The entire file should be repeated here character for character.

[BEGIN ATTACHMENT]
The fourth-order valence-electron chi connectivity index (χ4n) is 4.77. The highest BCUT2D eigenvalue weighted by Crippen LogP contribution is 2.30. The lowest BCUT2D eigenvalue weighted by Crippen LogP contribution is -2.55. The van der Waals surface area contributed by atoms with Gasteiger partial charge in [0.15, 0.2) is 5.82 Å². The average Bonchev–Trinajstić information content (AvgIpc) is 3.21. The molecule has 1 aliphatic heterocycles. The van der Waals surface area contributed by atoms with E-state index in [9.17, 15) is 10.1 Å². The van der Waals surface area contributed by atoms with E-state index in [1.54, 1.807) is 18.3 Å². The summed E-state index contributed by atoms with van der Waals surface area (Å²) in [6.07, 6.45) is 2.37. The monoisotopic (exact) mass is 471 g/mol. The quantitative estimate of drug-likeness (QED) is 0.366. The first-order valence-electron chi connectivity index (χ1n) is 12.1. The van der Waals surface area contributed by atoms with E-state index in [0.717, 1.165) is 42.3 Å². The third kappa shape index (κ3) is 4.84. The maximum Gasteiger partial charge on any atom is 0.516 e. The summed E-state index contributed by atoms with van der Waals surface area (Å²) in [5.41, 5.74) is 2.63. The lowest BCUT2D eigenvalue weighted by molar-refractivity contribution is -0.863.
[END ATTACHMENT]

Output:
The fourth-order valence-electron chi connectivity index (χ4n) is 4.77. The highest BCUT2D eigenvalue weighted by Crippen LogP contribution is 2.30. The lowest BCUT2D eigenvalue weighted by Crippen LogP contribution is -2.55. The van der Waals surface area contributed by atoms with Gasteiger partial charge in [0.15, 0.2) is 5.82 Å². The average Bonchev–Trinajstić information content (AvgIpc) is 3.21. The molecule has 1 aliphatic heterocycles. The van der Waals surface area contributed by atoms with E-state index in [9.17, 15) is 10.1 Å². The van der Waals surface area contributed by atoms with E-state index in [1.54, 1.807) is 18.3 Å². The summed E-state index contributed by atoms with van der Waals surface area (Å²) in [6.07, 6.45) is 2.37. The monoisotopic (exact) mass is 471 g/mol. The quantitative estimate of drug-likeness (QED) is 0.366. The first-order valence-electron chi connectivity index (χ1n) is 12.1. The van der Waals surface area contributed by atoms with E-state index in [0.717, 1.165) is 42.3 Å². The third kappa shape index (κ3) is 4.84. The maximum Gasteiger partial charge on any atom is 0.516 e. The summed E-state index contributed by atoms with van der Waals surface area (Å²) in [5.41, 5.74) is 2.63. The lowest BCUT2D eigenvalue weighted by molar-refractivity contribution is -0.863.